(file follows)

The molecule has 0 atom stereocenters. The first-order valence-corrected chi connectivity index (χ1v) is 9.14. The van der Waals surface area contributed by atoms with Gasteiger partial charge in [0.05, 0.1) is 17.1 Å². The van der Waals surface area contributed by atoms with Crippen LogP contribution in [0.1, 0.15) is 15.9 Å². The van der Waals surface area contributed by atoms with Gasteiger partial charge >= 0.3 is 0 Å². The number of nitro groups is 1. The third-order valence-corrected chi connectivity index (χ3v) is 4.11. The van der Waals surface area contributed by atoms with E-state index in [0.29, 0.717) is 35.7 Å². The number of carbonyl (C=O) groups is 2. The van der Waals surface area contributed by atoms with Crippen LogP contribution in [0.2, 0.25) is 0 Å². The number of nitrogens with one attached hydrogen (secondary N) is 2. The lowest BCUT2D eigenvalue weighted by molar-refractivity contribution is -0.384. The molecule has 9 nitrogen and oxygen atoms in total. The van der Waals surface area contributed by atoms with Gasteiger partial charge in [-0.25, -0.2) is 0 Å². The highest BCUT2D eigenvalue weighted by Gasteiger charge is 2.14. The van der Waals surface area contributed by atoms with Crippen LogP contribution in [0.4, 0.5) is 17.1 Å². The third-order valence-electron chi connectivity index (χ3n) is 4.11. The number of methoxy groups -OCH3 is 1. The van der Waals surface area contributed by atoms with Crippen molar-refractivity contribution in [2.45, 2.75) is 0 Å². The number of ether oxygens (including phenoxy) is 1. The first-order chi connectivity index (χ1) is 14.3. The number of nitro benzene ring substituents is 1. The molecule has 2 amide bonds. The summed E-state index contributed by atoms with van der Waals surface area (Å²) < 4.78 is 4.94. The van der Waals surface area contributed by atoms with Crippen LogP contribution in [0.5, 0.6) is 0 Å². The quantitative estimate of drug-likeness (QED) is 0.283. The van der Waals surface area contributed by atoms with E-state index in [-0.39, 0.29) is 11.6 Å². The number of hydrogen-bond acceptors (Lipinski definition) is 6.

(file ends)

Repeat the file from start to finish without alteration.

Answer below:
The molecule has 0 atom stereocenters. The first-order valence-corrected chi connectivity index (χ1v) is 9.14. The van der Waals surface area contributed by atoms with Gasteiger partial charge in [0.05, 0.1) is 17.1 Å². The van der Waals surface area contributed by atoms with Crippen LogP contribution in [0.1, 0.15) is 15.9 Å². The van der Waals surface area contributed by atoms with Gasteiger partial charge >= 0.3 is 0 Å². The number of nitro groups is 1. The third-order valence-corrected chi connectivity index (χ3v) is 4.11. The van der Waals surface area contributed by atoms with E-state index in [0.29, 0.717) is 35.7 Å². The number of carbonyl (C=O) groups is 2. The van der Waals surface area contributed by atoms with Crippen LogP contribution in [0.2, 0.25) is 0 Å². The number of nitrogens with one attached hydrogen (secondary N) is 2. The lowest BCUT2D eigenvalue weighted by molar-refractivity contribution is -0.384. The molecule has 9 nitrogen and oxygen atoms in total. The van der Waals surface area contributed by atoms with Gasteiger partial charge in [-0.25, -0.2) is 0 Å². The highest BCUT2D eigenvalue weighted by Gasteiger charge is 2.14. The van der Waals surface area contributed by atoms with Crippen LogP contribution in [0.4, 0.5) is 17.1 Å². The third-order valence-electron chi connectivity index (χ3n) is 4.11. The number of methoxy groups -OCH3 is 1. The van der Waals surface area contributed by atoms with Crippen molar-refractivity contribution in [2.45, 2.75) is 0 Å². The number of ether oxygens (including phenoxy) is 1. The first-order chi connectivity index (χ1) is 14.3. The number of nitro benzene ring substituents is 1. The molecule has 2 amide bonds. The summed E-state index contributed by atoms with van der Waals surface area (Å²) < 4.78 is 4.94. The van der Waals surface area contributed by atoms with Crippen LogP contribution in [0.5, 0.6) is 0 Å². The quantitative estimate of drug-likeness (QED) is 0.283. The van der Waals surface area contributed by atoms with E-state index in [-0.39, 0.29) is 11.6 Å². The number of hydrogen-bond acceptors (Lipinski definition) is 6.